On our first visit to Étretat we decided to stay in nearby Honfleur. This sweet little town is reminiscent of a tiny French version of Amsterdam with its colorful buildings. Honfleur is one of many estuary towns on the coast of France, boasting a townhouse-lined harbor, numerous restaurants and shops and a warm, welcoming feel. If you’re staying here, wander the canals and streets and enjoy the bakeries, restaurants, galleries and shops. The beach is nice, and they have great seafood here as well! For more information on Honfleur, check out their tourism website here.

D-Day Battle Sites

This is a HUGE category, considering three countries made a coordinated attack across a span of almost 100 km of beaches in Normandy and moved inland, racking up countless battles and points of interest. There are many excellent museums packed full of memorabilia, stories and info that are fascinating to visit and learn about, but I highly recommend hiring a professional tour guide for at least one day to help paint the most detailed picture and take you to the most important spots along the way. I will highlight some of those spots here and list the best museums to help you plan, but I have to recommend Mr. Rene van Oirschot who lives in an historic home right next to the must-see Airborne Museum in Sainte Mère Église. We were privileged to do two full day tours with him, two years apart, and I learned completely new things each time. He’s wonderful, has tons of impressive connections, and well worth the price! A full day tour is about $650 for 8 people not including museum fees and lunch, so it is very expensive if you go as a family, but quite affordable if you join a group and share the cost.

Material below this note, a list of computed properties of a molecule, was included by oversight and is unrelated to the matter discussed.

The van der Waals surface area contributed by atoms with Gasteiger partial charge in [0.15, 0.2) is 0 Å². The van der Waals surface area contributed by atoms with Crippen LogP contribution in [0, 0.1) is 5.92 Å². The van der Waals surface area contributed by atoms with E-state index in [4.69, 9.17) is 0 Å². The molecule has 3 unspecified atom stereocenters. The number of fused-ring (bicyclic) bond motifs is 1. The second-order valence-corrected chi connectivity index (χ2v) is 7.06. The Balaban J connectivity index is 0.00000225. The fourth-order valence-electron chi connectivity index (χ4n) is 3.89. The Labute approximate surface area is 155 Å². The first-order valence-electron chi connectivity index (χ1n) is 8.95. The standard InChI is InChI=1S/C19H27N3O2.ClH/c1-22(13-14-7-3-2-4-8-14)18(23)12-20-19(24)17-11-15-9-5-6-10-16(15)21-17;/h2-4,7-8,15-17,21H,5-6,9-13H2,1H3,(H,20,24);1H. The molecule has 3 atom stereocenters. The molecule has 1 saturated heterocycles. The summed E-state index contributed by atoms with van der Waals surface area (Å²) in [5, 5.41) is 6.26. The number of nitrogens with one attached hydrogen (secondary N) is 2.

Airborne Museum

For $7.50 per adult and with a covid-safe pass you can enter the Airborne Museum at Sainte Mère Église – and in my humble opinion, it is THE must-see museum in Normandy. If you haven’t done this on your own (which I recommend doing the day before or after your pro tour as you do not need a guide in the museum) then your tour guide may take you through this museum. It has 5 buildings, several of which have been recently renovated during pandemic times with amazing, interactive new exhibits and an even bigger gift shop. It takes anywhere from 1.5-4 hours to go through this museum depending on how thoroughly you read and linger. The town of Sainte Mère Èglise is historic as well – there are are many amazing stories about the paratroopers from this siege that defeated this German-held village – all told virtually with the interactive tablet from the Airborne Museum. The movie “The Longest Day” depicts this event and so much more!

The tour through the museum taught us about “fly girls,” female pilots who got no credit or military benefits for their work. They flew newly constructed planes to the front lines where they would then be flown into battle. Apparently, if they wanted a uniform, these “fly girls” had to purchase one themselves! Also, after the war, in spite of their flight experience, they weren’t permitted to be employed as pilots. It seems to me this would make a great Hollywood movie!

We also learned about the brave bomber pilots and how their payload was remarkably small, resulting in fairly minimal damage to the enemy for how grueling their missions were. These pilots also had an extremely high mortality rate, and the newest installment of the epic WWII drama series produced by Spielberg and Hanks will be all about them – “Masters of the Air.” We can’t wait to see it!